Freelancing can seem like a glamorous gig: Wake up late, avoid the long commute, and work in your pajamas from your comfy arm chair. But freelancing isn’t for everyone; if you’re considering a transition from employee to contractor, take a look at the following checklist to find out if you’re cut out for the task.
Are you comfortable being your own boss?
As a freelancer, you don’t have a boss breathing down your neck or coworkers to keep you motivated (or distract you, for that matter). Freelancing requires a healthy amount of self-discipline; if you don’t make the effort to acquire new clients and meet deadlines, you don’t get paid.
Are your finances are in order?
Before you put in your two-week notice, consider the state of your personal finances. Freelance work is often irregular and undependable, so it’s a good idea to keep a couple months’ worth of expenses stocked away until you’re settled into a rhythm.
Do you have initial clients lined up?
Every freelancer dreams of having a few steady clients that you can count on to provide you with constant work. You might not have this luxury right away, but it’s paramount to have some connections in place when you start.
Can you sell yourself?
Personal marketing is perhaps the biggest barrier to entry for professionals making the switch to the freelance lifestyle. In addition to maintaining an obvious online presence, use your personal connections and ask clients to refer their friends and colleagues to you; chances are, if you did a good job they already will.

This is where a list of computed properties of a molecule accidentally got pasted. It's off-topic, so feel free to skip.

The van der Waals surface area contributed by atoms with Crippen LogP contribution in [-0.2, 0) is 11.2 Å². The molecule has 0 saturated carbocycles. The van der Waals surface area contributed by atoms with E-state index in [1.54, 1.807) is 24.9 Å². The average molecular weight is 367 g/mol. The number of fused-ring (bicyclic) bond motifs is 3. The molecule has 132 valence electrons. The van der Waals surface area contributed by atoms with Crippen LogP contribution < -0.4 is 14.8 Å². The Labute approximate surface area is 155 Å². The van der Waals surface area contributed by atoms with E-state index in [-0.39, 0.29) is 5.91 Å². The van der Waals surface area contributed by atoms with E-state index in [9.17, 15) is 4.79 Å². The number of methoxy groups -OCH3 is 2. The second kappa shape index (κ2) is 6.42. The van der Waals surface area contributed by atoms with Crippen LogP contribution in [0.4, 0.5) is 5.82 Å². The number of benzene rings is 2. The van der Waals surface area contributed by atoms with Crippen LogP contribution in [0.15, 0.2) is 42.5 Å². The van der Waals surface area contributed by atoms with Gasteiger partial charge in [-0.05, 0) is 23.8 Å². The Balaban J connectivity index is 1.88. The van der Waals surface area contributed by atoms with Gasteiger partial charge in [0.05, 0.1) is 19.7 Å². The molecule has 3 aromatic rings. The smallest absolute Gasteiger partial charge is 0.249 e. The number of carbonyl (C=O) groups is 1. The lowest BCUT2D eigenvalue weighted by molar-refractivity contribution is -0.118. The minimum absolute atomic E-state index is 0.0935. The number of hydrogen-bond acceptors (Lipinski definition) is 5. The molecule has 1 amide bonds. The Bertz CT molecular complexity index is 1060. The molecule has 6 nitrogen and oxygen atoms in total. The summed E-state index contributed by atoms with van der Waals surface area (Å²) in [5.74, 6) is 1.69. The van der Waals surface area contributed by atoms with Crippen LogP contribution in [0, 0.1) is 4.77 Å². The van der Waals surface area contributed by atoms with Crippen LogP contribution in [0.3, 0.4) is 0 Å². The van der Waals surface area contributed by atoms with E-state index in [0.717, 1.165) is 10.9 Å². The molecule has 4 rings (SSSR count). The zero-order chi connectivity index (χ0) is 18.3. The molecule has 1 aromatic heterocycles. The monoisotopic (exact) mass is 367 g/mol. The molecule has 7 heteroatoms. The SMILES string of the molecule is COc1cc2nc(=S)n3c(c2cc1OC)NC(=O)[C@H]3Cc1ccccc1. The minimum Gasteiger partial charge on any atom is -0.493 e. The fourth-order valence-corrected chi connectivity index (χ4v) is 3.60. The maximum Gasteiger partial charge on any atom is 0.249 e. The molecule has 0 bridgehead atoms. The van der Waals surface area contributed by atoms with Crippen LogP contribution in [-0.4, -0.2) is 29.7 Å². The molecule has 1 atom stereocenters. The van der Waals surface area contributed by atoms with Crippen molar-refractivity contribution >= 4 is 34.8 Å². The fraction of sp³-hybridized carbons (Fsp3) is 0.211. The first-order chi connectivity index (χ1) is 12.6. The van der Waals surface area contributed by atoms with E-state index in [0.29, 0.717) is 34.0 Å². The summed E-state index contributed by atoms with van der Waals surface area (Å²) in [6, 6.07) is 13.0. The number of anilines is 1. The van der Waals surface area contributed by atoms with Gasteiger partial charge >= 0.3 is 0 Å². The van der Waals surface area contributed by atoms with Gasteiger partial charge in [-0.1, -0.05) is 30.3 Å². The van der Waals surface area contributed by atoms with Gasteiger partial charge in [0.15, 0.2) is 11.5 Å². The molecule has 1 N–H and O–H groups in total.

Do you know what you’re worth?
The biggest question for new freelancers is almost invariably, “What do I charge?” While the answer to that question obviously depends on the type of work you’re doing, you can’t be afraid to set a price and stick to it. Because freelancers are responsible for their own insurance and retirement finances, charge comparatively more than your previous hourly wage.
Are your skills are in demand?
Even after you’ve answered every other question in the affirmative, if there isn’t a market for what you provide, you won’t find work. Freelancers are a dime a dozen. If you don’t believe me, visit Craigslist. The key is specialization. Do you have experience writing for a teenage audience? How about editing health care publications? Geography also plays a big role in determining demand, and the more willing you are to commute to meet with clients face-to-face, the more jobs will be available to you.
What did I miss? Let me know in the comments below.
Andrew Cross is a Chicago-based public relations professional with Walker Sands Communications and a contributing writer for PR Daily. Follow him on Twitter at @Andrew_R_Cross.